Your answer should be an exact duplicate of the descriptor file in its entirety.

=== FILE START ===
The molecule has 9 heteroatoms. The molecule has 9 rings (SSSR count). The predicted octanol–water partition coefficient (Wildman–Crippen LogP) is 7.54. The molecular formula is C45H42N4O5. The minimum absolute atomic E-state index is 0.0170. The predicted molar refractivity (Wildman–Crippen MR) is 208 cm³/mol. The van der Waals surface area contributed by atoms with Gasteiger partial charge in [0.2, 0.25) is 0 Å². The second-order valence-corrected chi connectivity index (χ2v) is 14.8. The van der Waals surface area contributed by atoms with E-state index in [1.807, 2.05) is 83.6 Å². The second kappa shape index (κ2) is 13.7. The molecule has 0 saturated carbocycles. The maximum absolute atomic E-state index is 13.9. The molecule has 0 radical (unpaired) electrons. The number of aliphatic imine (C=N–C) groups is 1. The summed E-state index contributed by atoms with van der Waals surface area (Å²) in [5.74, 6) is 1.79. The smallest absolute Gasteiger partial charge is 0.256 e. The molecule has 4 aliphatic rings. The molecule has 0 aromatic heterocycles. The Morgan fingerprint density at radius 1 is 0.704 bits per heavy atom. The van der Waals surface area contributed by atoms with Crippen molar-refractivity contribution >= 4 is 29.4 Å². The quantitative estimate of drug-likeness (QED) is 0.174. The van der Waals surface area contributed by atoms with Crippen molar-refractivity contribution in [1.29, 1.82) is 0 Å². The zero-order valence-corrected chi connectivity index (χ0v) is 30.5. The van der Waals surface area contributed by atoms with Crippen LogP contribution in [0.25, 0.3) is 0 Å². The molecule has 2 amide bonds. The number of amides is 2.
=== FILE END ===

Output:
The molecule has 9 heteroatoms. The molecule has 9 rings (SSSR count). The predicted octanol–water partition coefficient (Wildman–Crippen LogP) is 7.54. The molecular formula is C45H42N4O5. The minimum absolute atomic E-state index is 0.0170. The predicted molar refractivity (Wildman–Crippen MR) is 208 cm³/mol. The van der Waals surface area contributed by atoms with Gasteiger partial charge in [0.2, 0.25) is 0 Å². The second-order valence-corrected chi connectivity index (χ2v) is 14.8. The van der Waals surface area contributed by atoms with E-state index in [1.807, 2.05) is 83.6 Å². The second kappa shape index (κ2) is 13.7. The molecule has 0 saturated carbocycles. The maximum absolute atomic E-state index is 13.9. The molecule has 0 radical (unpaired) electrons. The number of aliphatic imine (C=N–C) groups is 1. The summed E-state index contributed by atoms with van der Waals surface area (Å²) in [5.74, 6) is 1.79. The smallest absolute Gasteiger partial charge is 0.256 e. The molecule has 4 aliphatic rings. The molecule has 0 aromatic heterocycles. The Morgan fingerprint density at radius 1 is 0.704 bits per heavy atom. The van der Waals surface area contributed by atoms with Crippen molar-refractivity contribution >= 4 is 29.4 Å². The quantitative estimate of drug-likeness (QED) is 0.174. The van der Waals surface area contributed by atoms with Crippen molar-refractivity contribution in [1.29, 1.82) is 0 Å². The zero-order valence-corrected chi connectivity index (χ0v) is 30.5. The van der Waals surface area contributed by atoms with Crippen LogP contribution in [0.25, 0.3) is 0 Å². The molecule has 2 amide bonds. The number of amides is 2.